Accuracy, Integrity, and Security in Computerized Vote-Tallying

Published: August 01, 1988

Author(s)

Roy Saltman

Abstract

Recommendations are provided to promote accuracy, integrity, and security in computerized vote-tallying, and to improve confidence in the results produced. The recommendations respond to identified problems, and concern software, hardware, operational procedures, and institutional changes. It is proposed that the concept of internal control, almost universally used to protect operations that produce priced goods or services, be adapted to vote-tallying, a non-priced service. For software, recommendations concern certification, assurance of logical correctness, and protection against contamination by hidden code. For hardware, recommendations concern accuracy of ballot reading, and design and certification of vote-tallying systems that do not use ballots. Improved pre-election testing and partial manual recounting of ballots are recommended operational procedures. Some recent significant events concerning computerized vote-tallying are reported. These events include development of performance specifications, publication of a series of New York Times articles, and activities in Texas leading to passage of a revised statute on electronic voting systems. Relative vulnerabilities of different types of vote-tallying systems, i.e., punch card, mark-sense, and direct recording electronic, are discussed. Certain recent elections in which difficulties occurred are reviewed, and categories of failures are highlighted.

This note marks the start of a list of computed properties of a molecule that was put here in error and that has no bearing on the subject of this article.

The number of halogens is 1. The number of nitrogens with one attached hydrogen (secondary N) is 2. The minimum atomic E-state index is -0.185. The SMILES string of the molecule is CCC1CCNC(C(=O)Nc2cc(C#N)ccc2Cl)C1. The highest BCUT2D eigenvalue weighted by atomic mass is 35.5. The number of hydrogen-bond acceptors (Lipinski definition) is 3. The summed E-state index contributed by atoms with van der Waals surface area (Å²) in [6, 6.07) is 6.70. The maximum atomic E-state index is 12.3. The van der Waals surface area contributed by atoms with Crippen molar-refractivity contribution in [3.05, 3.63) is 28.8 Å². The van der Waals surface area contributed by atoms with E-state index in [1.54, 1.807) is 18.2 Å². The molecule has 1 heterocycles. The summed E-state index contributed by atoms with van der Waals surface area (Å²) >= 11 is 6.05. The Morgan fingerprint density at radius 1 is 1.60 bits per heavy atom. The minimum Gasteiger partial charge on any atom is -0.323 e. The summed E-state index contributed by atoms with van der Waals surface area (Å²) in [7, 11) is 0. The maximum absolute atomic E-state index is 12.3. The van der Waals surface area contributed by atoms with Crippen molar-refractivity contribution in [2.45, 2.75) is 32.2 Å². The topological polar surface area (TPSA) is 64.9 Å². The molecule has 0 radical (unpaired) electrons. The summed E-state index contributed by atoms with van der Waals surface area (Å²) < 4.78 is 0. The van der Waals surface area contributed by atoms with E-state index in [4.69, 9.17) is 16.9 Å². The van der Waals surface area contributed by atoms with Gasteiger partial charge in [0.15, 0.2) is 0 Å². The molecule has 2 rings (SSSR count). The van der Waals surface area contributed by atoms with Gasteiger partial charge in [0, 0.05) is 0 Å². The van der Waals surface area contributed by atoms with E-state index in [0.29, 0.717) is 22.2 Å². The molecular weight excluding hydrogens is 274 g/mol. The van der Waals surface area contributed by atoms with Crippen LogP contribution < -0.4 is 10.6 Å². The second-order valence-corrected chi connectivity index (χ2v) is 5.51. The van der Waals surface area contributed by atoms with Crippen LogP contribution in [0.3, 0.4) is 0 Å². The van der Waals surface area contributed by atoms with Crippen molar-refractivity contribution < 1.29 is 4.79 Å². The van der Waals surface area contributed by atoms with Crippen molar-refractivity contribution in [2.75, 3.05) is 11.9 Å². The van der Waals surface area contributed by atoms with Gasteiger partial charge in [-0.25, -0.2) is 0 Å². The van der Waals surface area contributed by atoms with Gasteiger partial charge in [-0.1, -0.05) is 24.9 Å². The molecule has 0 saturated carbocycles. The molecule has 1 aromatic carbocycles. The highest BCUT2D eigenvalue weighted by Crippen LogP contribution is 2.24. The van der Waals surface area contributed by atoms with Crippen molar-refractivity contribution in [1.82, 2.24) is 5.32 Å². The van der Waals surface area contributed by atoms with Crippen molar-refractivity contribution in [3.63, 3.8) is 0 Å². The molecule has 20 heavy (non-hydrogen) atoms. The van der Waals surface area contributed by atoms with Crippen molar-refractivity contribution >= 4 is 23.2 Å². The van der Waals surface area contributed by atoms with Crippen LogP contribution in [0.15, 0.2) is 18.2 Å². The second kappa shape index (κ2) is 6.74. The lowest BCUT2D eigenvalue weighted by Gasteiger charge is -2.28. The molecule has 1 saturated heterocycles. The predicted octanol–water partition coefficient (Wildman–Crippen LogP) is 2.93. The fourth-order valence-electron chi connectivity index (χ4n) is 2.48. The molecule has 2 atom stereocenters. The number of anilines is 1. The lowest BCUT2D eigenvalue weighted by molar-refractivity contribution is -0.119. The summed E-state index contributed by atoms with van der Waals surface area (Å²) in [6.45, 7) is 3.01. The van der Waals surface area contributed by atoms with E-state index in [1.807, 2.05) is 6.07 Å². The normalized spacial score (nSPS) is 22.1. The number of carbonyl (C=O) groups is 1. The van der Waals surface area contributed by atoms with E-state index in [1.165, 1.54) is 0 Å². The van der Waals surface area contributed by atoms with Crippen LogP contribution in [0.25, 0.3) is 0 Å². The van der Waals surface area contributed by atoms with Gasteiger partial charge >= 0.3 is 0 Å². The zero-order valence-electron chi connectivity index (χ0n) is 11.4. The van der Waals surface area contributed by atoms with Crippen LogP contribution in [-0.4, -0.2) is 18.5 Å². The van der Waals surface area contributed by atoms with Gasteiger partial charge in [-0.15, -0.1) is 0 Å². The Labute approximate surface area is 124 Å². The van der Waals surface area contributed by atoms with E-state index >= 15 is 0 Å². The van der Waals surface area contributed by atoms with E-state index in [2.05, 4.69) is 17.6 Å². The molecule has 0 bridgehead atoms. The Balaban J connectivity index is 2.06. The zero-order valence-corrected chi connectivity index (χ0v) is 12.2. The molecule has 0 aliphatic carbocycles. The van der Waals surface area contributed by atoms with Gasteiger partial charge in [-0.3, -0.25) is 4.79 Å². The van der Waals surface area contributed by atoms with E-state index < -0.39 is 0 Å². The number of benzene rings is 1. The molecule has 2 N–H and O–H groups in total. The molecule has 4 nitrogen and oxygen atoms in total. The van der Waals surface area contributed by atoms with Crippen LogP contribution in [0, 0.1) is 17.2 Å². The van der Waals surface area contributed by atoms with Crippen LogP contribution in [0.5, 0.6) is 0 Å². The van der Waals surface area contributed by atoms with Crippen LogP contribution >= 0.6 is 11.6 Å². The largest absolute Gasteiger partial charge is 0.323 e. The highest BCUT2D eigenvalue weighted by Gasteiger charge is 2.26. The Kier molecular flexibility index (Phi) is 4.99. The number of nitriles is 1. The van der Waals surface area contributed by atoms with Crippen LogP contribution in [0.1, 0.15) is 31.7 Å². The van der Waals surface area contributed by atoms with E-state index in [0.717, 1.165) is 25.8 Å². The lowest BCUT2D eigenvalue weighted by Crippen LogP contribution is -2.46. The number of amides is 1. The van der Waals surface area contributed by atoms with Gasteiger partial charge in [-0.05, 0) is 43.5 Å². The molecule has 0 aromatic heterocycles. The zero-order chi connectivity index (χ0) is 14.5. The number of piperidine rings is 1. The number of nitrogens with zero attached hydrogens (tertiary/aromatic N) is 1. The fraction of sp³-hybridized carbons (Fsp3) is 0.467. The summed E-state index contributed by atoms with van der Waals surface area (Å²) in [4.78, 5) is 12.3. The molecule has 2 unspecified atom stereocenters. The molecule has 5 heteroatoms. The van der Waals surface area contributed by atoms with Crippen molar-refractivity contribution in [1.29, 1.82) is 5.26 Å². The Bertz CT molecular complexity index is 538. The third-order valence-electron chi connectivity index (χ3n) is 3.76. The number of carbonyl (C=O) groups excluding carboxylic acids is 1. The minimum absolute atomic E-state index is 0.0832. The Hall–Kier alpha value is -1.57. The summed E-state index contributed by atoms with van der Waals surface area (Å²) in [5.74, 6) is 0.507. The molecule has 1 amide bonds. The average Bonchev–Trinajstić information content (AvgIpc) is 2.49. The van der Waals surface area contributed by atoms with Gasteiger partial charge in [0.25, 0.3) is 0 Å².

Citation: Special Publication (NIST SP) - 500-158
Report Number:
500-158
Pub Type: NIST Pubs

Keywords

accuracy, computer, election, integrity, internal control, public administration, security, vote-tallying
Created August 01, 1988, Updated November 10, 2018